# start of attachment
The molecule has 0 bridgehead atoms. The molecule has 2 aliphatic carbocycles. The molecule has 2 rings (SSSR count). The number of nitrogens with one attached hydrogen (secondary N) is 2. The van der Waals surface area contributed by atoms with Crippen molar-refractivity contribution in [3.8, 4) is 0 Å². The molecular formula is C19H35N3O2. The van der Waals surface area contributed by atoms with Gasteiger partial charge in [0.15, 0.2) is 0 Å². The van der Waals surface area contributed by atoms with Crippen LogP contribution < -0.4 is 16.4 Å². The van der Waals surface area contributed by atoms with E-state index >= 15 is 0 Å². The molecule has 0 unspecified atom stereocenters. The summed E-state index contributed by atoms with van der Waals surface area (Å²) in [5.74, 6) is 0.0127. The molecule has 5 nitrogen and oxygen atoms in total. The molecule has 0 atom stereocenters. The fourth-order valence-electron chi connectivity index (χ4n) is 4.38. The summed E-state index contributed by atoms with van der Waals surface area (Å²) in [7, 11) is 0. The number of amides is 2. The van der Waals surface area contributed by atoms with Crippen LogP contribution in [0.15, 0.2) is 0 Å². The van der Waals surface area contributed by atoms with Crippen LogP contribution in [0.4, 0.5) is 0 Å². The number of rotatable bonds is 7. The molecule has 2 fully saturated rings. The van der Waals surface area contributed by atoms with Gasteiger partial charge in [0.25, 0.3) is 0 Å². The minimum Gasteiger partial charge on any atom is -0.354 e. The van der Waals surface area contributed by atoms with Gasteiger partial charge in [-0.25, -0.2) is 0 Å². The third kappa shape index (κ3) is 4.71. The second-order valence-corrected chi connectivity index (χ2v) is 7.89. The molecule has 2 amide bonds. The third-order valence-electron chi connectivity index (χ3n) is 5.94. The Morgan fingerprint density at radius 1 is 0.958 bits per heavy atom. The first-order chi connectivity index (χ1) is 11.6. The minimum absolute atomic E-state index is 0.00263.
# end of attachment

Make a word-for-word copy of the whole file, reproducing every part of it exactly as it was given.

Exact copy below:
The molecule has 0 bridgehead atoms. The molecule has 2 aliphatic carbocycles. The molecule has 2 rings (SSSR count). The number of nitrogens with one attached hydrogen (secondary N) is 2. The van der Waals surface area contributed by atoms with Crippen molar-refractivity contribution in [3.8, 4) is 0 Å². The molecular formula is C19H35N3O2. The van der Waals surface area contributed by atoms with Gasteiger partial charge in [0.15, 0.2) is 0 Å². The van der Waals surface area contributed by atoms with Crippen LogP contribution < -0.4 is 16.4 Å². The van der Waals surface area contributed by atoms with E-state index >= 15 is 0 Å². The molecule has 0 unspecified atom stereocenters. The summed E-state index contributed by atoms with van der Waals surface area (Å²) in [5.74, 6) is 0.0127. The molecule has 5 nitrogen and oxygen atoms in total. The molecule has 0 atom stereocenters. The fourth-order valence-electron chi connectivity index (χ4n) is 4.38. The summed E-state index contributed by atoms with van der Waals surface area (Å²) in [7, 11) is 0. The number of amides is 2. The van der Waals surface area contributed by atoms with Crippen LogP contribution in [0.15, 0.2) is 0 Å². The van der Waals surface area contributed by atoms with Crippen LogP contribution in [0.4, 0.5) is 0 Å². The number of rotatable bonds is 7. The molecule has 2 fully saturated rings. The van der Waals surface area contributed by atoms with Gasteiger partial charge in [0.25, 0.3) is 0 Å². The minimum Gasteiger partial charge on any atom is -0.354 e. The van der Waals surface area contributed by atoms with Gasteiger partial charge in [-0.25, -0.2) is 0 Å². The third kappa shape index (κ3) is 4.71. The second-order valence-corrected chi connectivity index (χ2v) is 7.89. The molecule has 2 amide bonds. The third-order valence-electron chi connectivity index (χ3n) is 5.94. The Morgan fingerprint density at radius 1 is 0.958 bits per heavy atom. The first-order chi connectivity index (χ1) is 11.6. The minimum absolute atomic E-state index is 0.00263.